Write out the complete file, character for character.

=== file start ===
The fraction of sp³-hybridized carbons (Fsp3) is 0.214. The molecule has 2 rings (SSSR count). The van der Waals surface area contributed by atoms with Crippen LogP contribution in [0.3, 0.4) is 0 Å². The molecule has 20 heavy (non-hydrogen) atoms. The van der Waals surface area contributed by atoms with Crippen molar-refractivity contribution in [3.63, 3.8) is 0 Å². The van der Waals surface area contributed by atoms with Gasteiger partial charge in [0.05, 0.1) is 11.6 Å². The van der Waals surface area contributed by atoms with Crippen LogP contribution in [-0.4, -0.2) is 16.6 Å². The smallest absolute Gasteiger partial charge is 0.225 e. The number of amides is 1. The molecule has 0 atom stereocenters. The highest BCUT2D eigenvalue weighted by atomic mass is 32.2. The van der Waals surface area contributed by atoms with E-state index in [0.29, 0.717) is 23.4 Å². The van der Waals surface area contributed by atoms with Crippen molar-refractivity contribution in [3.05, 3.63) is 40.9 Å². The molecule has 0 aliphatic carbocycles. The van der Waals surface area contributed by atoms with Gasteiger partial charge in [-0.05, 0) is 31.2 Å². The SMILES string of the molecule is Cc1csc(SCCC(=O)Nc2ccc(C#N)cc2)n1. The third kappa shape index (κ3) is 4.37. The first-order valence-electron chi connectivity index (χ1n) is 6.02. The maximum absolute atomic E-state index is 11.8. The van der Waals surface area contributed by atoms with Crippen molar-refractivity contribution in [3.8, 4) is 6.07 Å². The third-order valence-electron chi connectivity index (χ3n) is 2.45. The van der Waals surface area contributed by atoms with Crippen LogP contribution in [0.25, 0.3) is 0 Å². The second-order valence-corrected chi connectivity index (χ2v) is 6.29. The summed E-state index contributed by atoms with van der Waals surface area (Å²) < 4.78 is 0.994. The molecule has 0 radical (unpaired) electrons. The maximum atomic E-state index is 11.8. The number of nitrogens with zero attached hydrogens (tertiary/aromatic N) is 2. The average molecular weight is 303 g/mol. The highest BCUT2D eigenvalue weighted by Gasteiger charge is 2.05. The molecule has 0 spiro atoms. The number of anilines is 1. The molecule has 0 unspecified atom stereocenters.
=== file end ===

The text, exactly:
The fraction of sp³-hybridized carbons (Fsp3) is 0.214. The molecule has 2 rings (SSSR count). The van der Waals surface area contributed by atoms with Crippen LogP contribution in [0.3, 0.4) is 0 Å². The molecule has 20 heavy (non-hydrogen) atoms. The van der Waals surface area contributed by atoms with Crippen molar-refractivity contribution in [3.63, 3.8) is 0 Å². The van der Waals surface area contributed by atoms with Gasteiger partial charge in [0.05, 0.1) is 11.6 Å². The van der Waals surface area contributed by atoms with Crippen LogP contribution in [-0.4, -0.2) is 16.6 Å². The smallest absolute Gasteiger partial charge is 0.225 e. The number of amides is 1. The molecule has 0 atom stereocenters. The highest BCUT2D eigenvalue weighted by atomic mass is 32.2. The van der Waals surface area contributed by atoms with E-state index in [0.29, 0.717) is 23.4 Å². The van der Waals surface area contributed by atoms with Crippen molar-refractivity contribution in [3.05, 3.63) is 40.9 Å². The molecule has 0 aliphatic carbocycles. The van der Waals surface area contributed by atoms with Gasteiger partial charge in [-0.05, 0) is 31.2 Å². The SMILES string of the molecule is Cc1csc(SCCC(=O)Nc2ccc(C#N)cc2)n1. The third kappa shape index (κ3) is 4.37. The first-order valence-electron chi connectivity index (χ1n) is 6.02. The maximum absolute atomic E-state index is 11.8. The van der Waals surface area contributed by atoms with Crippen molar-refractivity contribution in [3.8, 4) is 6.07 Å². The third-order valence-electron chi connectivity index (χ3n) is 2.45. The van der Waals surface area contributed by atoms with Crippen LogP contribution in [0.25, 0.3) is 0 Å². The second-order valence-corrected chi connectivity index (χ2v) is 6.29. The summed E-state index contributed by atoms with van der Waals surface area (Å²) < 4.78 is 0.994. The molecule has 0 radical (unpaired) electrons. The maximum atomic E-state index is 11.8. The number of nitrogens with zero attached hydrogens (tertiary/aromatic N) is 2. The average molecular weight is 303 g/mol. The highest BCUT2D eigenvalue weighted by Gasteiger charge is 2.05. The molecule has 0 spiro atoms. The number of anilines is 1. The molecule has 0 unspecified atom stereocenters.